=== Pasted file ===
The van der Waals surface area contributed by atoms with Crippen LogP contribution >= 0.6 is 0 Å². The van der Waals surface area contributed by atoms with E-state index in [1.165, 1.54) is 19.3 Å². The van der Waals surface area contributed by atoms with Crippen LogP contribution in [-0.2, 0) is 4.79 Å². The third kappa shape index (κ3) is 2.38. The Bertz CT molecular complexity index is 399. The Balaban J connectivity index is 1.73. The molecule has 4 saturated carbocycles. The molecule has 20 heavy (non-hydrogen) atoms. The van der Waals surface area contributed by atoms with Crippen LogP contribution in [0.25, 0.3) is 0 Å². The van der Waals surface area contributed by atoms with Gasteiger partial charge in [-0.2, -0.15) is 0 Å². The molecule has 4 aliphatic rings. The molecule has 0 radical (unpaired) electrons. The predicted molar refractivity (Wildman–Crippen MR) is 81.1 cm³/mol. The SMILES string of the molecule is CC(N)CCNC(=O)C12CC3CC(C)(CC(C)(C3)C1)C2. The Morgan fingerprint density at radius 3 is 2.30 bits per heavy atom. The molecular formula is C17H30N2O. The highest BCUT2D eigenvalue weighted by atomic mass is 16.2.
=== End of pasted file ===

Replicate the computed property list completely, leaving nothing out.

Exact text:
The van der Waals surface area contributed by atoms with Crippen LogP contribution >= 0.6 is 0 Å². The van der Waals surface area contributed by atoms with E-state index in [1.165, 1.54) is 19.3 Å². The van der Waals surface area contributed by atoms with Crippen LogP contribution in [-0.2, 0) is 4.79 Å². The third kappa shape index (κ3) is 2.38. The Bertz CT molecular complexity index is 399. The Balaban J connectivity index is 1.73. The molecule has 4 saturated carbocycles. The molecule has 20 heavy (non-hydrogen) atoms. The van der Waals surface area contributed by atoms with Crippen LogP contribution in [0.25, 0.3) is 0 Å². The van der Waals surface area contributed by atoms with Gasteiger partial charge in [-0.2, -0.15) is 0 Å². The molecule has 4 aliphatic rings. The molecule has 0 radical (unpaired) electrons. The predicted molar refractivity (Wildman–Crippen MR) is 81.1 cm³/mol. The SMILES string of the molecule is CC(N)CCNC(=O)C12CC3CC(C)(CC(C)(C3)C1)C2. The Morgan fingerprint density at radius 3 is 2.30 bits per heavy atom. The molecular formula is C17H30N2O. The highest BCUT2D eigenvalue weighted by atomic mass is 16.2.